3. The customer (I am always ethical though pretence may assist me in achieving my objectives)

      If there was no pretence then there would be no 'selling'. Merely stating the cold facts that 'you have a product that can be purchased' is not 'selling'.

      If that fact offends anyone, then maybe they shouldn't sell for a living.
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  • Profile picture of the author savidge4
    A different perspective from the same approach...

    I don't go for one shot closes... when you are selling life insurance and Vacuums the life cycle of a customer is minimal.. once every 7 years for vacuums and I don't know once every 10 maybe for Life Insurance ( maybe )

    With services... Entry is a gateway to a relationship... hopefully a long term lucrative one.

    I use "Surveys" in many different aspects of my business... I will go over how I use it for sales.

    2 years ago, I partnered with a few people with a medical start up. Part of the overall scheme was to have a network of Chiros and Physical therepists. And when I say network we are talking in the order of hundreds across the country. So it was my job to find em, qualify them, and close the deal. I think a lot of people reading this may understand finding and landing one is hard enough.

    My problem was I didnt understand the pain ( no pun intended ) that these practices were having. was it this? was it that? So I created a pretty decent Survey. Partly to gather the information I needed to land these people, and partly to understand a bit better how what we ( the start up ) were offereing and how it would fit.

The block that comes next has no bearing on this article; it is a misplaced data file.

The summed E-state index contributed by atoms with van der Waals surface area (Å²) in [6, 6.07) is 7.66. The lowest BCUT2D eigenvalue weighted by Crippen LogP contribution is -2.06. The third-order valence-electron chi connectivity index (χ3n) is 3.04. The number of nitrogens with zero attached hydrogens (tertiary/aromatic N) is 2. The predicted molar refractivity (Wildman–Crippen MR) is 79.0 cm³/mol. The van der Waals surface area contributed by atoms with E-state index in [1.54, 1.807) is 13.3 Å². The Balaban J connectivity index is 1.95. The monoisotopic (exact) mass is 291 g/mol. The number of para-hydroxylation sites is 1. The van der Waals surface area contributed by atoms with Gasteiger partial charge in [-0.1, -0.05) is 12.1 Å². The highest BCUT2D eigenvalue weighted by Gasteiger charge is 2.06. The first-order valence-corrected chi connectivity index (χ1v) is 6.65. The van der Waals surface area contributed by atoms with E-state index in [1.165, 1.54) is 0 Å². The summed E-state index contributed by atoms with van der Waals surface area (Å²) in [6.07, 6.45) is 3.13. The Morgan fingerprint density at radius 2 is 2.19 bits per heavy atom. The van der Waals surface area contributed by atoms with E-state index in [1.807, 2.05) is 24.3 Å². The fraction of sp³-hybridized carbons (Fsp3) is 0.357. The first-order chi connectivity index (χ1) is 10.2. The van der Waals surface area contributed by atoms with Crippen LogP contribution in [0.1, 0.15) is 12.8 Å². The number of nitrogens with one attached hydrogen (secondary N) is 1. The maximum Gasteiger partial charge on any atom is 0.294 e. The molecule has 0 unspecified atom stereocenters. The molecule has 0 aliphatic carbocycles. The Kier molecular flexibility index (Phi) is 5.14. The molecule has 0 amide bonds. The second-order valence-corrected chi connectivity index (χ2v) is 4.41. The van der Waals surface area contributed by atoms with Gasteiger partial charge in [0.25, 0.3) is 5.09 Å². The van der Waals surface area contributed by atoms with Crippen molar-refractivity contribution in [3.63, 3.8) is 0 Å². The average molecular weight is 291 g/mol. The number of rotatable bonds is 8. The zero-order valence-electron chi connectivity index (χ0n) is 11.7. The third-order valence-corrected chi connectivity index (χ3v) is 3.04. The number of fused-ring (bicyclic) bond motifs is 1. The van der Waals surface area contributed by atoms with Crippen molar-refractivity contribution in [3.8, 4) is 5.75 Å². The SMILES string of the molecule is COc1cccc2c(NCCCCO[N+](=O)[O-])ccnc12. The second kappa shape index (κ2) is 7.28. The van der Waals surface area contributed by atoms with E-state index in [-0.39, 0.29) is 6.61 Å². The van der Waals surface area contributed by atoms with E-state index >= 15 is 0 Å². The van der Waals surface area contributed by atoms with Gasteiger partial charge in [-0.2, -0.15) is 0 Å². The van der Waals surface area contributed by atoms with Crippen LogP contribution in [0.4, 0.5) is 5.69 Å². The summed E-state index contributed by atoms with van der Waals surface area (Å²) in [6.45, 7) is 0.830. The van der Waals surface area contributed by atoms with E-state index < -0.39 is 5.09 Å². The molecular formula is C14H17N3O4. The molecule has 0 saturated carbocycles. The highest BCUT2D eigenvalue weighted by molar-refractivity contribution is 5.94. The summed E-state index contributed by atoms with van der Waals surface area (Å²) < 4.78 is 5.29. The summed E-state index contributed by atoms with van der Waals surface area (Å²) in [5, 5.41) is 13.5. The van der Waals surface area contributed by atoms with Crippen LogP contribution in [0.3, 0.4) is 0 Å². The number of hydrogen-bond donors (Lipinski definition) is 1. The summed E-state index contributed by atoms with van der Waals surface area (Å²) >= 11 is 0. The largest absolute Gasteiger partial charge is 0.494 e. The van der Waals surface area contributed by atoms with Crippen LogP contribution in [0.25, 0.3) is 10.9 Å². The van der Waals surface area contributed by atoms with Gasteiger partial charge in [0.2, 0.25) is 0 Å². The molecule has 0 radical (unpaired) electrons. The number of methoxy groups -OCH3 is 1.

I travelled to 15 states and spoke with 45 differnt practices. As Claude did, i cold called each one of them. Got off the plane, got a car, Pounded the pavement, got back on the plane that evening, and went to the next town or home. A side note.. 15 cities and no nights spent in a hotel.

    Part of the deliver for me was "do you have time for a survey?" and "Im not selling anything, just would like to better understand your business. I Would like to send you the finished report when we are done." So i basically asked questions... and walked away.

    Once I had all of the data I was looking for, I created a report... Like an end of year report a big Corp does.. full color, images about us all that stuff. 60 some pages all together. Included in this was a "case study". The case study very clearly pointed out the primary reported pain, and how it was resolved. - as in they could have read the report and fixed in themselves.

    I visited 45 office, and sent out 45 "Case Studies" with the "Survey" results. Within a period of 2 weeks I had onboarded 42 of the 45. The 42 gave us referals for another 106. I then sent 106 "Case Studies" to the 106 referals and onboarded 104 of them.

    8 months in, and the startup has a network of 800 facilities, and I only ever walked into 45 of them.

    I love surveys.. like I said I use them in many aspects of what I do.. from Getting clients, to actually doing them FOR clients. They are just super good at #1 getting data, and #2 developing trust.
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    • Profile picture of the author tryinhere
      Originally Posted by savidge4 View Post

      A different perspective from the same approach....
      Just 2 seconds to say I appreciate your post, that is very much real and possible approach be it maybe a slightly different angle to some ongoing efforts that I am working through the best way to do things at the moment.

      I also see an added bonus of a better understanding of those people people I am trying to attract and as a result further refine any marketing from at best a best guess to a more concrete foundation to build upon.

      Thanks again to all in the post, some pearlers pop up from time to time here.
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      | > Choosing to go off the grid for a while to focus on family, work and life in general. Have a great 2020 < |
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  • Profile picture of the author JohnMcCabe
    Better in home than on the phone.